When President Barack Obama began his Midwest “jobs tour” in August, he set out to campaign for the passage of a yet-to-be-released plan to turn around the country’s stagnant economy. But after the details of that plan emerged–more stimulus spending and higher taxes–and when the Democrat-controlled Senate put the measure up for a vote this week, the President’s plan was defeated. Even members of the President’s own party opposed more taxing and spending as a way of pulling America out of its unemployment ditch.
Take Senator Jim Webb (D-VA), for example. The Hill reports that he opposes raising taxes on ordinary income during a time of recession and that the federal government should encourage people to invest in the economy instead of raising their income taxes. In Webb’s own words:
I strongly believe that the way to bring good jobs back is to improve our economy in the private sector, and that means more capital investment. Winston Churchill once said something to the effect that you can’t tax your way out of an economic downturn any more than you can pick up a bucket if you’re standing in it.
Others from the left, too, staked out opposition to the bill. Senator Joe Lieberman (I-CT) took issue with the new spending the President proposed. “The bottom line here is that I don’t believe the potential in this act for creating jobs justifies adding another $500 billion to our almost $15 trillion national debt.”
There’s good reason to stand against the President’s plan. For one thing, it is hundreds of billions of dollars in new spending on more of the same “stimulus” that has left America with virtually zero job growth and continued economic stagnation. And it’s paid for with a massive tax increase on job creators–the very people who would be investing their money to expand businesses and put more Americans back to work.
The President proposed permanently raising taxes by $1.5 trillion over 10 years, with most of the burden falling on families and businesses earning more than $250,000 per year, all in the name of “fairness.” In a new paper, Heritage’s Curtis Dubay explains that the supposed “fairness” of the new rule is anything but fair:
To President Obama, it is ‘fair’ to raise taxes on families and businesses earning more than $250,000 a year by raising their income tax rates and limiting their deductions. That must also mean he believes that they currently pay too little in taxes.
Yet the data show the highest-earning families and businesses already pay the lion’s share of the federal income tax burden. According to the IRS, the top 1 percent of income earners–those earning more than $380,000 in 2008–paid more than 38 percent of all federal income taxes while earning 20 percent of all income. The top 10 percent ($114,000 and above) earned 45 percent of income and paid 70 percent of all taxes. At the same time, the bottom 50 percent of income earners–those earning less than $33,000–earned 13 percent of all income and paid less than 3 percent of federal income taxes.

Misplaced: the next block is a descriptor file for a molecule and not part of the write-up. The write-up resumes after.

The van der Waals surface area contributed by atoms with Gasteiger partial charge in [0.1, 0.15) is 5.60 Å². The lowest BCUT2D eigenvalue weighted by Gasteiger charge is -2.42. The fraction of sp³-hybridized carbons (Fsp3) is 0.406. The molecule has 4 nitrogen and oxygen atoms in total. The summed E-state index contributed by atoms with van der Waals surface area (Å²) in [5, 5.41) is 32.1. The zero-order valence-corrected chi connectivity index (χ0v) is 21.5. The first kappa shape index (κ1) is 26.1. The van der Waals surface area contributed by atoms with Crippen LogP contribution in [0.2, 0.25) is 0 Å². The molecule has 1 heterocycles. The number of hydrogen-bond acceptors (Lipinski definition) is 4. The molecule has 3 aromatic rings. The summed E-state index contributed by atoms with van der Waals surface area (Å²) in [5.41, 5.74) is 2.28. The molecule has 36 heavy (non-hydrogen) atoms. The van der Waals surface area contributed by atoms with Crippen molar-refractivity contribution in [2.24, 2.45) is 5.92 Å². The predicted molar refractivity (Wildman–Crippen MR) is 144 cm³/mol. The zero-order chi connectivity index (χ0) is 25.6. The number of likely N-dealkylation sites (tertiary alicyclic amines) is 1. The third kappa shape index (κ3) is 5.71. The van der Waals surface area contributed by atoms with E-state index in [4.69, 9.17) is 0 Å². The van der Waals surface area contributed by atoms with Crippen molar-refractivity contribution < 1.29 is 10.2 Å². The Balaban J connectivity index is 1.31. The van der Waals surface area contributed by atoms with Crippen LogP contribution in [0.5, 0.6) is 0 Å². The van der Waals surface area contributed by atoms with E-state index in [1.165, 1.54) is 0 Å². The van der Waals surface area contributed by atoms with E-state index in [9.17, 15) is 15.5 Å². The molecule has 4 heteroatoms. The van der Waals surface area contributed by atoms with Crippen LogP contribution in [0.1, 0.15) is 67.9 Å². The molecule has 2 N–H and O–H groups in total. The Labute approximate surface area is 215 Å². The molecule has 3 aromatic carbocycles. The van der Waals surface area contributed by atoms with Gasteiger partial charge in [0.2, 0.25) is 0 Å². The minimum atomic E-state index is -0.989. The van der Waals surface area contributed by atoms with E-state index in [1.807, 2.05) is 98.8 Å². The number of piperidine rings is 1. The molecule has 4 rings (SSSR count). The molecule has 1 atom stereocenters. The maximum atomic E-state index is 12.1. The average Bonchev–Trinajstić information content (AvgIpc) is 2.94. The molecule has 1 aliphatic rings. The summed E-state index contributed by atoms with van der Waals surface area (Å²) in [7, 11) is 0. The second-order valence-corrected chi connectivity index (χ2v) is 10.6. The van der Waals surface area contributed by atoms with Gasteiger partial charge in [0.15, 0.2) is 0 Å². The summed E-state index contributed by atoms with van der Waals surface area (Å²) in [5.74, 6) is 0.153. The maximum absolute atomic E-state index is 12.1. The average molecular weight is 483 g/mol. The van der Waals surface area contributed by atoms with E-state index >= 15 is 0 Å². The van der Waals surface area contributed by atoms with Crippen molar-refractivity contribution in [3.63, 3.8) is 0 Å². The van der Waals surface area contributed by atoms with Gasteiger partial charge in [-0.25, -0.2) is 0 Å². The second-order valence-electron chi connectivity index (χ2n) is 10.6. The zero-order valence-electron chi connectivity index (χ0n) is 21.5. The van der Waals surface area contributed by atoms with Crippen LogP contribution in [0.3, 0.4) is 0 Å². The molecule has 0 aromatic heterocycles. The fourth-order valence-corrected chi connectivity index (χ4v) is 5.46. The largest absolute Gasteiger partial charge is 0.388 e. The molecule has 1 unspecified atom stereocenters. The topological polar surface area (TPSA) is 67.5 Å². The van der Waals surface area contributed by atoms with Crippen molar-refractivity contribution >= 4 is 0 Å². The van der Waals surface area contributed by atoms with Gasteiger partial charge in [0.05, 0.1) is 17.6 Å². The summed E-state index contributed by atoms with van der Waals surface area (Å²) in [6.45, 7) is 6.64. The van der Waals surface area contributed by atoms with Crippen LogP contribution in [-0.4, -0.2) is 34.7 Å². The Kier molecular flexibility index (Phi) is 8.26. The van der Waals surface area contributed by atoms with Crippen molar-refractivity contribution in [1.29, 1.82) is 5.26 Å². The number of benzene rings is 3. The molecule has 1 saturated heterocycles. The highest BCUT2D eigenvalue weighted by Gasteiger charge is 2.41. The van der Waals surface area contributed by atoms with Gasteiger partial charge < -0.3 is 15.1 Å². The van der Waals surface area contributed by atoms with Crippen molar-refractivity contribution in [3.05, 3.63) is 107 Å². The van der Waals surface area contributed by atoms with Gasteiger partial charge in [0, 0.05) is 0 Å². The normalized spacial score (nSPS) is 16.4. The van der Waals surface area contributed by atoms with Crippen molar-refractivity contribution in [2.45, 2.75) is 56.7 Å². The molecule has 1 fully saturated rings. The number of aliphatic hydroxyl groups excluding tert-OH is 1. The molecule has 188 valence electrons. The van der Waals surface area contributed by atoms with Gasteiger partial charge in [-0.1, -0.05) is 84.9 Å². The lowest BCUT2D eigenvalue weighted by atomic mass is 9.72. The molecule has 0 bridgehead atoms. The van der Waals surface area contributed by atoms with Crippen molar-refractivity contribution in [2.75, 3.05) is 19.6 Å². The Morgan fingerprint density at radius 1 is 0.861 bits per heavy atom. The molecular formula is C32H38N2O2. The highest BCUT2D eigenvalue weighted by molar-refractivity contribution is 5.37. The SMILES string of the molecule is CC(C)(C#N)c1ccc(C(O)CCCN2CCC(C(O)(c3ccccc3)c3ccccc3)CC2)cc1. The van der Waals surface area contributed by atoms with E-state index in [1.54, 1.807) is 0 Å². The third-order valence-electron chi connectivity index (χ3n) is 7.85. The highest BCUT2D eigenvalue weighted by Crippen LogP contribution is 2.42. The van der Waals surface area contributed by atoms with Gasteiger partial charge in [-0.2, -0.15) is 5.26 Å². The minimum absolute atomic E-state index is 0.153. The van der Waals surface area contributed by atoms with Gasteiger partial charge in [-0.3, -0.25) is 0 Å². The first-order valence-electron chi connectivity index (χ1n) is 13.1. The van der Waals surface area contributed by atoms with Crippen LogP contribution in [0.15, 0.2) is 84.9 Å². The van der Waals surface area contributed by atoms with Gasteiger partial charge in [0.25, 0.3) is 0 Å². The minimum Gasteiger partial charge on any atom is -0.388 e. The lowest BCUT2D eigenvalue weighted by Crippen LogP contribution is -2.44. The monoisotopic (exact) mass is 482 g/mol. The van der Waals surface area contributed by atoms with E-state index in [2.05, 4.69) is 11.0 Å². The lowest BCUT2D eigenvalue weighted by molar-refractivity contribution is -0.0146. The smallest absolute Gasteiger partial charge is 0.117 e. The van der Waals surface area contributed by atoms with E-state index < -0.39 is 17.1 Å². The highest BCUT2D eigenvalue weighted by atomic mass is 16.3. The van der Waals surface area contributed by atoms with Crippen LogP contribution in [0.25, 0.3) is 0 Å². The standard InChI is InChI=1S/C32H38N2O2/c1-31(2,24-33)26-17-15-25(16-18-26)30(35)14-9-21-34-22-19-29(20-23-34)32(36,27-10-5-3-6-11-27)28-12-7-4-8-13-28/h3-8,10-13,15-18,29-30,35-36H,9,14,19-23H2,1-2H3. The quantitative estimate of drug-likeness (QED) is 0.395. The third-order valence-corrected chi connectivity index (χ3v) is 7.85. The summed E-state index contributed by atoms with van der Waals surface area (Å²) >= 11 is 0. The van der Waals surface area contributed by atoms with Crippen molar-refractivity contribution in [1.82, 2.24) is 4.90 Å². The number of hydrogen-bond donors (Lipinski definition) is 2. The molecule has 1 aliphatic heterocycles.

Then there was Majority Leader Harry Reid’s (D-NV) plan to impose a millionaire tax–a 5.6 percent surtax on incomes of married filers earning over $1 million starting on January 1, 2013, pushing the average top U.S. income rate to 55 percent, higher than all but two of the 30 most economically developed countries in the world. Dubay explains how the tax would negatively impact job creation:
Taxpayers earning more than $1 million a year are investors and businesses that are directly responsible for creating jobs. Investors provide the capital to existing businesses and startups so they can expand and add new workers. Raising their taxes would deprive them of resources they could invest in promising businesses that are looking to add employees. Raising their tax rate would deter them from taking the risk to invest.
It’s this philosophy of soaking the rich to pay for more wasteful government spending that has ginned up opposition to the President’s jobs plan. The White House, though, isn’t getting the message, and it’s totally glazing over the bipartisan opposition. White House communications director Dan Pfeiffer laid the blame squarely on Republicans and wrote, “We can’t take ‘no’ for an answer.” The President, too, lashed out at the GOP, painting them as a minority that “got together as a group and blocked this jobs bill from passing the Senate.” The New York Times got in on the act, too, lambasting the right for its opposition, without acknowledging opposition on the left.
Instead of playing the blame game, the President should take a step back and understand why Members of Congress from both sides of the aisle oppose his plan. Raising taxes to pay for stimulus spending that has proven to be a failure simply will not get the economy back on track.